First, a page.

"He stroked her flank silently."
"She felt his nod: It sent a shiver through her spine."
"She felt lips touch the top of her spine."

Now that's a sexy scene.

If anyone wants more details on how bad this book really is, you can read the full review at genrereviews.
Sunday, January 20th, 2008
10:45 am
Spending three books establishing that your heroine is Teh Sex and every man in the world (plus half the women) want to boff her = tacky. Returning to this theme in a book that's supposedly* about her son = ew ew ew. I don't care if he's adopted.

Also, how is it possible that a 900-page book involving intrigue, adultery, warfare, and ghosts ends up feeling like nothing more than a very lengthy 'what I did on my holidays' essay?

*Speaking of which, if you're trying to write a book about New Protagonist, you probably should have someone other than Old Protagonist on the cover.
Thursday, October 11th, 2007
5:00 pm
Wednesday, May 16th, 2007
3:38 pm
Tuesday, May 15th, 2007
9:54 am
Wandered over here thanks to a pointer from epi_lj.
Here's a bit of book snark from my journal. Since I have now thwapped the author (he consented!), I'll reveal the details -- it's Jim Butcher's Summer Knight, chapter 11.
1:54 am
Bad mod! No cookies!
I know this isn't snark, but I figured that since I maintain this comm, I should post something in it occasionally, so I present a random question.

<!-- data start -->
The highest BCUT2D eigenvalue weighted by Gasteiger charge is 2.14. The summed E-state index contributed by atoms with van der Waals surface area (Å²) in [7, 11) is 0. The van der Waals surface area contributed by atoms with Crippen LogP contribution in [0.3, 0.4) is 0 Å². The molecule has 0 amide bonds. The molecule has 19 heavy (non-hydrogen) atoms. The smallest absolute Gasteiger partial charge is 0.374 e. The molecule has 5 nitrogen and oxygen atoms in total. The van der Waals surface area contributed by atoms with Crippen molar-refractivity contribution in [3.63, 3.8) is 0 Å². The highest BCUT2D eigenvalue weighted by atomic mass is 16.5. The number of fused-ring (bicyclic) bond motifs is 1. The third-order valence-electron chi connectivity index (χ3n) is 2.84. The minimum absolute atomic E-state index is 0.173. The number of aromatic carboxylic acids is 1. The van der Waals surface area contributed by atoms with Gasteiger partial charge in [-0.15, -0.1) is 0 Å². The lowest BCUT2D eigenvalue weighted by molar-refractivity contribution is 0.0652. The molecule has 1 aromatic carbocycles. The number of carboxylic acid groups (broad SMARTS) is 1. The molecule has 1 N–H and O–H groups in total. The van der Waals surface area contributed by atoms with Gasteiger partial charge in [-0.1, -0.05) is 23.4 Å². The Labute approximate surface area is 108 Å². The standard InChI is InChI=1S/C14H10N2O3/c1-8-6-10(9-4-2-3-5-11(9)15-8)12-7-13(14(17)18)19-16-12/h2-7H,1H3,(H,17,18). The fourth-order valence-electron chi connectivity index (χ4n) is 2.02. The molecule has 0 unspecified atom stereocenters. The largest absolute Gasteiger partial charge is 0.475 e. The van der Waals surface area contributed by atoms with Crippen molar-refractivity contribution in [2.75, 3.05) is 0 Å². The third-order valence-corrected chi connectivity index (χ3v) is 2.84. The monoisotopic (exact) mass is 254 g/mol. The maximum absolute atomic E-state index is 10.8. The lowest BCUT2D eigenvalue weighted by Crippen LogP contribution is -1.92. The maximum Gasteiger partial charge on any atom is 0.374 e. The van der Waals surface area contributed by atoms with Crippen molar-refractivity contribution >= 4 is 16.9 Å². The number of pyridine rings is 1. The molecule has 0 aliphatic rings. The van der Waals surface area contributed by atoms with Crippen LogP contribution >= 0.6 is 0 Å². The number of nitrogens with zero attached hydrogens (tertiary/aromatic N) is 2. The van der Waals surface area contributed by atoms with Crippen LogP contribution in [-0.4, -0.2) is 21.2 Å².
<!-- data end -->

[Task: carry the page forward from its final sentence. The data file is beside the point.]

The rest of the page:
What is your all-time worst book experience?

For me, it's probably Johanna Lindsey's Keeper of the Heart , which sticks with me even ten years later because all the female characters were fuckwits and all the male characters were jerks, and as a naive fifteen-year-old I was hoping that futuristic romance meant a combination of actual SF (which I've always loved) with romance (which I occasionally really like.) Needless to say, that didn't happen.

So... I want to hear your bad book experiences!

Current Mood: curious
Monday, November 6th, 2006
5:17 pm
Today's racist, sexist,classist and just plain gross romance titles
I work at a library and get to see the newest titles. Lucky me.
(I know these aren't technically about the books themselves, but I still think they merit snark just on G.P.)

Brought to you by Harlequin!

Expecting his Brother's Baby
Purchased by the Billionaire
The Greek's Convenient Wife
Taken for His Pleasure
Pregnant with the First Heir

They snark themselves

Current Mood: cynical
Tuesday, August 29th, 2006
8:37 pm
Some books just don't age well. This is supposed to take place in the year 25,000 A.D.

"Probably you know pi to its fifth decimal--3.14159," he told Winters. "It has been carried by previous workers to its ninety-fifth decimal, but the work is time-consuming in the extreme. I have decided to devote eternity to it."
Tuesday, May 23rd, 2006
5:20 pm
A book I'm only still slogging through out of sheer stubbornness.
I'm currently on page 564 of 879 of Dahlgren by Samuel R. Delany. That's nearly two thirds of the way through the book.

And I still have no idea what this book is supposed to be about.